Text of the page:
There is obvious and considerable irony in the fact that after having declared the 2015 election to be Canada’s last under first-past-the-post (FPTP), the Liberals ended up benefitting from it greatly in 2019.
Despite garnering only 33.1 per cent of the vote — the lowest percentage ever for any majority of minority government in Canada, and a lower vote total than the opposition Conservatives — the Liberals captured just over 46 per cent of the seats in the House of Commons. As far as minority governments go, it’s a fairly comfortable one.
Interestingly, the party least likely to complain about the voting system, the Conservatives, ended up with a seat total closely matching their vote total: 35.8 per cent of the seats off 34.4 per cent of the vote. Meanwhile, the parties who are most supportive of electoral reform got the rawest deal: 7.1 per cent of the seats for the NDP with 15.9 per cent of the vote, while the Green Party got 0.9 per cent of the seats despite 6.5 per cent of the vote (the Bloc Quebecois received 7.7. per cent of the vote and took 9.5 per cent of the seats).
All in all, a bit of a wacky result — not for the first time and probably not for the last time under our system. Yet, despite that, there is no great clamour for changing that system. One could have made the case that the Liberal victory in 2015, coupled with the party’s promise of electoral reform, indicated support for change. However, breaking that promise didn’t really seem to carry any repercussions. It may just be that Canadians see FPTP, despite its faults, as having served Canada well. As far as track records go, 152 years is pretty impressive.
A system of proportional representation might have given us a Parliament more closely resembling the vote total, but would we necessarily be better off? Would we have better government? Better representation? I would argue not.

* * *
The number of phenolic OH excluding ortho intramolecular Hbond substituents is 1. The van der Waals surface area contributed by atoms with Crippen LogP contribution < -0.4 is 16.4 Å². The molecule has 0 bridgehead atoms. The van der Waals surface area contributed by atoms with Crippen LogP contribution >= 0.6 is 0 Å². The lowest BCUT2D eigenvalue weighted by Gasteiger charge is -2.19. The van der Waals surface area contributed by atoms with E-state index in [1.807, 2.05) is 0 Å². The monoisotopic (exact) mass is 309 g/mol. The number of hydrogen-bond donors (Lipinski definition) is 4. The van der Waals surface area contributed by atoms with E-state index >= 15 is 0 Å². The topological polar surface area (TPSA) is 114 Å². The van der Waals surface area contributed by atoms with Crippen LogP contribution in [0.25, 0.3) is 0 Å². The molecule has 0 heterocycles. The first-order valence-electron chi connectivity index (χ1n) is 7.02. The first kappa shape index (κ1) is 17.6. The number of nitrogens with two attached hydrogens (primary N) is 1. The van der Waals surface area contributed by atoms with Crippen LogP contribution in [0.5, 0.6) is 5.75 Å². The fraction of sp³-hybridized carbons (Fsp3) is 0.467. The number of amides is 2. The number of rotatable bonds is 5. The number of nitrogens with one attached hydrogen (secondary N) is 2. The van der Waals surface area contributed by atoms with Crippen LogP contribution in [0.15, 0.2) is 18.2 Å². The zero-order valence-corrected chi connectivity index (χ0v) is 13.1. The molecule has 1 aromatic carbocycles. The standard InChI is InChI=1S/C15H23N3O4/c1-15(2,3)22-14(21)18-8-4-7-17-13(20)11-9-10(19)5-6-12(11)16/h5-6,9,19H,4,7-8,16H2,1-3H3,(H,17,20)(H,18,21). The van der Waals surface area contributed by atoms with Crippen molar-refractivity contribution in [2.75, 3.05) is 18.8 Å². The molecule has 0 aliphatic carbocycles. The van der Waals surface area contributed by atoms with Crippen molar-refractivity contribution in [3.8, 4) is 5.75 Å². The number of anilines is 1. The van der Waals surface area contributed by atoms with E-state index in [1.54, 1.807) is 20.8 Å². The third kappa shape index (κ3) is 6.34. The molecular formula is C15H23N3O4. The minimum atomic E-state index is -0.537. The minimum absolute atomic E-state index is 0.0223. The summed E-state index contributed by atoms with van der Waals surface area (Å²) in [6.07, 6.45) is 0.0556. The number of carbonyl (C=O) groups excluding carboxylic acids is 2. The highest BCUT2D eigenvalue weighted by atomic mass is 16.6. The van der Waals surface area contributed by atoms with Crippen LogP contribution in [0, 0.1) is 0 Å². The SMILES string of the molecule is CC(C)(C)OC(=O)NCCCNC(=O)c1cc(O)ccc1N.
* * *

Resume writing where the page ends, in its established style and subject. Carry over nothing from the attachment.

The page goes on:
The Liberals won 157 seats, which means they won 157 separate elections at the local level. There is value in Canadians having a direct say in who their local representative is, even if a strong case can be made that those individual Members of Parliament should have more independence and therefore more power. That would be one way of improving our current system.
Monday’s election could have produced a chaotic situation in our Parliament, but instead we have some degree of stability. In fact, stability has been a hallmark of Canada’s democracy, and we’re better off for it. As one expert noted this week, Canada’s tradition of having “brokerage parties” — parties that can bring about compromises while at the same time bringing different interests together — is likely directly attributable to our FPTP system.
Canadians in B.C., Ontario, and most recently, Prince Edward Island, have rejected electoral reform. That election this year in P.E.I. actually produced a result that closely matched the popular vote. In Alberta’s recent provincial election, the UCP won both a majority of the vote and a majority of the seats. Weird results, like the one we saw this week, are not the norm in our system.
Again, this is not to say that our system is perfect or that it’s heads-and-shoulders above all others. The onus is on proponents of reform to make the case for why it’s so bad that it needs to be thrown out, and they’ve simply failed on that front.
Given that electoral reform seems to be a non-starter, it would be far more productive to look at ways of improving our current system. Empowering individual MPs, as noted, would be of value. There are also certain regions of the country — especially Alberta, my home province — that ought to have more representation (i.e. more seats) in Parliament. We could also allow for more direct democracy: citizens’ initiative and voter recall, for example.
Justin Trudeau and the Liberals might have got more than they deserved on Monday, but that’s no reason to blow up a system of democracy that has, for the most part, served Canada well.